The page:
A fresh, feminist take on Cinderella that’s not preachy and that manages to keep the light tone and charm of a fairy tale? “Ella Enchanted,” directed by Mary Hall Surface at Adventure Theatre MTC, delivers all of this, with singing and dancing too, in a one-hour production that remains quite faithful to the beloved children’s book by Gail Carson Levine.
“Ella Enchanted” frames young Ella (played with an endearing blend of spunk and sweetness by Malinda Kathleen Reese) as a daughter of rich nobles cursed at birth by the careless fairy Lucinda with the “gift” of obedience – she must obey any command that she is given, whether harmful or non-sensical. Although her mother immediately sees the danger of such a spell, the fairy Lucinda can’t be bothered to undo it and Ella must live her life trying to hide her dangerous vulnerability. Along the way, her mother dies, a step-mother and two “ugly step-sisters” join the family, and a friendly and compatible Prince becomes friends and then more with Ella, who wrestles with how to make choices that don’t endanger herself or her loved ones.
Adults will appreciate the more subtle humor while children will laugh out loud at the moments of pronounced silliness while learning some valuable life lessons.
The subtle instillation of common sense truths is a big part of the brilliance of the book “Ella Enchanted” and the theatrical adaptation by Karen Zacarias, with music by Deborah Wicks La Puma, masterfully uses humor and songs to present the book’s practical message in a light and entertaining way to their young viewers, with the overall themes being that you should be yourself and that you should use your brain to make good decisions.
Ella’s mother, played by Alison Daniels, is a master of dry humor directed towards her husband, Sir Peter (played by with infuriatingly pretentious arrogance by Kurt Boehm) and she had the adult members of the audience laughing out loud, although her wry observations about what makes a “good husband” went over the younger audience members’ heads. I do think, though, that while the young ones missed the humor, they understood her truth – that a good husband is friends with his wife and cares about more than her looks – and I think that the humorous way that this concept was gently presented will cause it to penetrate their developing minds and take root.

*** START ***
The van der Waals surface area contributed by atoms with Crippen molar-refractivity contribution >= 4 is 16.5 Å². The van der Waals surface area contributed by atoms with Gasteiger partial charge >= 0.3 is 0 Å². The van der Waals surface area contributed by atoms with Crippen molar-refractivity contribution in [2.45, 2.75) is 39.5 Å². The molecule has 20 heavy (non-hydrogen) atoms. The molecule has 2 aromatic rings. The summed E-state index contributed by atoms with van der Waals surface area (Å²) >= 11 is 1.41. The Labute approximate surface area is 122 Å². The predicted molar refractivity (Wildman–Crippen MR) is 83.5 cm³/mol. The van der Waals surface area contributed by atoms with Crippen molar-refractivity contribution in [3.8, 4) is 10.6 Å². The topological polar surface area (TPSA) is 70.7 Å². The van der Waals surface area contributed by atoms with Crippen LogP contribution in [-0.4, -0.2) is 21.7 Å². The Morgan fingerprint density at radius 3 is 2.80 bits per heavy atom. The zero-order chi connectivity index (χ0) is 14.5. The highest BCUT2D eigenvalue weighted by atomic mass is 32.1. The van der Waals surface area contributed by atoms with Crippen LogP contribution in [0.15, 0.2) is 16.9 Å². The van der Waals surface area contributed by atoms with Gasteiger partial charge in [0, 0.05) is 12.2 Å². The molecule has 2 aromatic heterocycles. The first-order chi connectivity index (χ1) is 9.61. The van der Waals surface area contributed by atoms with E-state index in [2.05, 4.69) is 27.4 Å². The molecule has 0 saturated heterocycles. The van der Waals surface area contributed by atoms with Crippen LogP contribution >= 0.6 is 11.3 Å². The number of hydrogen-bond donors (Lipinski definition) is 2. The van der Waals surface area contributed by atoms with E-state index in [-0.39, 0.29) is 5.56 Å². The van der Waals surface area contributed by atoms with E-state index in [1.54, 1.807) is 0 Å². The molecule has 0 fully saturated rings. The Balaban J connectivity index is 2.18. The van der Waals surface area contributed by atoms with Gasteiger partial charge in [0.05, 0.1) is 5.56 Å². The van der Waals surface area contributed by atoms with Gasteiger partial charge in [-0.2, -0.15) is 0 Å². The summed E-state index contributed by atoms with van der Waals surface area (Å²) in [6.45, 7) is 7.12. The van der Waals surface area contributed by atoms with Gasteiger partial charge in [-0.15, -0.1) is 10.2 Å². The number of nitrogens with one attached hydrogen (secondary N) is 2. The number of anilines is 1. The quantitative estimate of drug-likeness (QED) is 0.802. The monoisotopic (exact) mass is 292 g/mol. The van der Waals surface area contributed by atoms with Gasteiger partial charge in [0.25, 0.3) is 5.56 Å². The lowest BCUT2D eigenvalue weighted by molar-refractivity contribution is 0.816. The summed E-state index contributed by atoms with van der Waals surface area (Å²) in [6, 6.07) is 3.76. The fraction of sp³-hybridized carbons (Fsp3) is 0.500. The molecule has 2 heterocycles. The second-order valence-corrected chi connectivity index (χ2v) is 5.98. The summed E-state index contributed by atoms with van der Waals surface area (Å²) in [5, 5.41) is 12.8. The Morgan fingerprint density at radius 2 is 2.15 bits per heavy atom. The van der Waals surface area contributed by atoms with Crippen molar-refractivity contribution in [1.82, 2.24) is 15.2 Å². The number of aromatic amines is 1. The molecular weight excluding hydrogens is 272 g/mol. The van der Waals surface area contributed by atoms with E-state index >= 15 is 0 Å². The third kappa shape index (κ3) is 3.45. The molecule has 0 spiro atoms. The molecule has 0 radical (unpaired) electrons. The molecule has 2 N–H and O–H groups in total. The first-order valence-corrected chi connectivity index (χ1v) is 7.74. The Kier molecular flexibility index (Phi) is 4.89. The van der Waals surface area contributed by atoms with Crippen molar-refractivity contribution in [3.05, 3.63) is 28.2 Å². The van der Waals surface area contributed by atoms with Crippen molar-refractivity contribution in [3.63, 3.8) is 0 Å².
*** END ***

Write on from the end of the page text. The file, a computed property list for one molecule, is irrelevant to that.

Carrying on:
Lara Zinn was fabulous as Lucinda the fairy. Her lovely soprano singing voice is full of a deliberately overdone vibrato which adds to the zaniness of her character because Lucinda is a diva drama queen extraordinaire. She adores fashion, wearing sparkly shoes and a fluttery purple dress wondrously covered with butterflies, finished off with her luminous fairy wings. I loved how the butterflies represented her flighty character and short attention span. I also appreciated how Zinn’s dress sparked the imagination and drew us deeper into the whimsical world of fairy tales.
Her costume contrasted nicely with Ella’s, which was a plain blue dress to accentuate her down-to-earth personality. I was particularly impressed with Costume Designer Robert Croghan who did an amazing job using the colors and styling of each character’s costume to help tell the story and reveal the characters’ motives. For example, Daniels as Ella’s mother was dressed in a gown of rich red tapestry and clean lines, demonstrating her warm heart as well as the fact that although she had to put up with being married to a shallow, rich noble and therefore make some compromises, represented by the luxe fabric, she nonetheless maintained her goodness and honest values.